You might say that Dhadkan has a heart of gold, following its Midas Touch-themed benefit dinner held Friday at the new Infinity Convention Centre.
The Indo-Canadian community-based organization, named after the Hindi word for heartbeat, has raised more than $10 million in charitable donations since it began 15 years ago.
Leading the organization is Anand Aggarwal, owner of Manor Park Development, winner of a 2015 Immigrant Entrepreneur Award and the man of the hour at the benefit dinner for the Ottawa Regional Cancer Foundation.
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He’s also one of the owners of the elegant new convention centre, with business partners Harry Sohal and his sons, T.J., Sonny and Gary, all of whom were at the dinner. The venue enjoyed its glitzy grand party a year ago, hosted by Ben Mulroney.
Going forward, the charity group is rebranding itself as Infinity Cares and will continue hosting events each year for local charities. The Dhadkan dinners have enjoyed a long and philanthropic history in Ottawa of supporting the Heart Institute.
The Midas Touch dinner was expected to bring in approximately $51,000 for the cancer foundation, Aggarwal told OBJ.social. That extra grand isn’t thrown in just for fun, by the way. It’s considered unlucky in India to offer money that ends with a zero. It’s more auspicious if the amount ends with the number one.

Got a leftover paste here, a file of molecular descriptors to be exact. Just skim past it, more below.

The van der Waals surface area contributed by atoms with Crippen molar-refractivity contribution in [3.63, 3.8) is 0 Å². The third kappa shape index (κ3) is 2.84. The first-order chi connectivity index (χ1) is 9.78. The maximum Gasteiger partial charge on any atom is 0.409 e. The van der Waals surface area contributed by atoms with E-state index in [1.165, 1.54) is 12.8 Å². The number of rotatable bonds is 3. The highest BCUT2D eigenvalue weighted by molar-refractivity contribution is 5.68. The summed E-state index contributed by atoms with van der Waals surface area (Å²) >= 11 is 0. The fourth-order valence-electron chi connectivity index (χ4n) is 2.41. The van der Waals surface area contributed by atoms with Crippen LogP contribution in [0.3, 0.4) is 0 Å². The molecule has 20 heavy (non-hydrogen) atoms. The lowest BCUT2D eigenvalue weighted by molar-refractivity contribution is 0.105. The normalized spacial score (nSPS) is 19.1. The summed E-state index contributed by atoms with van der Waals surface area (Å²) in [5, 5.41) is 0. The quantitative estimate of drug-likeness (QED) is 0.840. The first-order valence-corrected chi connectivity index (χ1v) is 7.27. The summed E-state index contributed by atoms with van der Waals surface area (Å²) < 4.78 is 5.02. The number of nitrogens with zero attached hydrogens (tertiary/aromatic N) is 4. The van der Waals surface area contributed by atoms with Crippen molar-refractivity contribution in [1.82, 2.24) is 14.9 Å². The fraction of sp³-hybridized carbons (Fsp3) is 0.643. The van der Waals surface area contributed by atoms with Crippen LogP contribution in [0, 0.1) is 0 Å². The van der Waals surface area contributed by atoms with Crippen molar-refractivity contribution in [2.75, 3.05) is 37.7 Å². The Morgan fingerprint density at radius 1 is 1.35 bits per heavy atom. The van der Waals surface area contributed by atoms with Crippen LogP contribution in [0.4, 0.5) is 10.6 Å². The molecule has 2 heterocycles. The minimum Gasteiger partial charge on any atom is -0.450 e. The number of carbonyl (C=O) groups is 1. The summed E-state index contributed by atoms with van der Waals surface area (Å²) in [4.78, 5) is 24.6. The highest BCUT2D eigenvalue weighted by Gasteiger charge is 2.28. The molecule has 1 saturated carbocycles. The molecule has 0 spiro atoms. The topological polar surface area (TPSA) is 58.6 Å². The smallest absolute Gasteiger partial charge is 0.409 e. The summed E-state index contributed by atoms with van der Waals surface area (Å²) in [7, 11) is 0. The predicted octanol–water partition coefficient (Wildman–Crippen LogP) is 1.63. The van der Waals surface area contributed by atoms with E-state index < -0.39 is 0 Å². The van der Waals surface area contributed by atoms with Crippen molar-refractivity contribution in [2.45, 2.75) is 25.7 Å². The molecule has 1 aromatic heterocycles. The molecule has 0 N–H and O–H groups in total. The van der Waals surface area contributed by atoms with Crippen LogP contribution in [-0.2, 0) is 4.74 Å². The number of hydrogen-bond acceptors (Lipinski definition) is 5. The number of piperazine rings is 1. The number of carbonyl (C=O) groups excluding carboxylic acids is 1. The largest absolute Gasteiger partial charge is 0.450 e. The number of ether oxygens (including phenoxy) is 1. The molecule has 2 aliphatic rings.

The evening featured Bollywood-style entertainment, full of shaking hips and undulating bellies. The room exuded an effortless feel of royalty with its elegant dinner tables and gold colour theme.
Accordingly to mythology, King Midas gained the power to turn anything into gold with just a single touch. Yet, what seemed like a blessing became a curse after he unintentionally turned his daughter into a golden statue.
“In the end, what’s most important is not the gold but your family and the people in your life,” said Ottawa event planner Tami Varma, who was a key organizer, along with Anu Sohal.
The Ottawa Regional Cancer Foundation was selected in part due to one persistent but also celebrated volunteer fundraiser named Chuck Merovitz. The Ottawa lawyer had been asking Aggarwal for years to support the cancer foundation. He attended the dinner, as did ORCF president and CEO Linda Eagen and her team.
In the crowd were such prominent developers as Bill Malhotra, president and founder of Claridge Homes, and Kris Singhal, president and founder of Richcraft Group of Companies. The room heard later that evening from medical oncologist Dr. Shailendra Verma.
He wasn’t the only good doctor in the room: Dr. Pradeep Merchant, a perinatologist and site chief of neonatology at The Ottawa Hospital (Civic Campus), came out to support the cause. So did the hospital’s chief of orthopedic surgery, Dr. Paul Beaulé.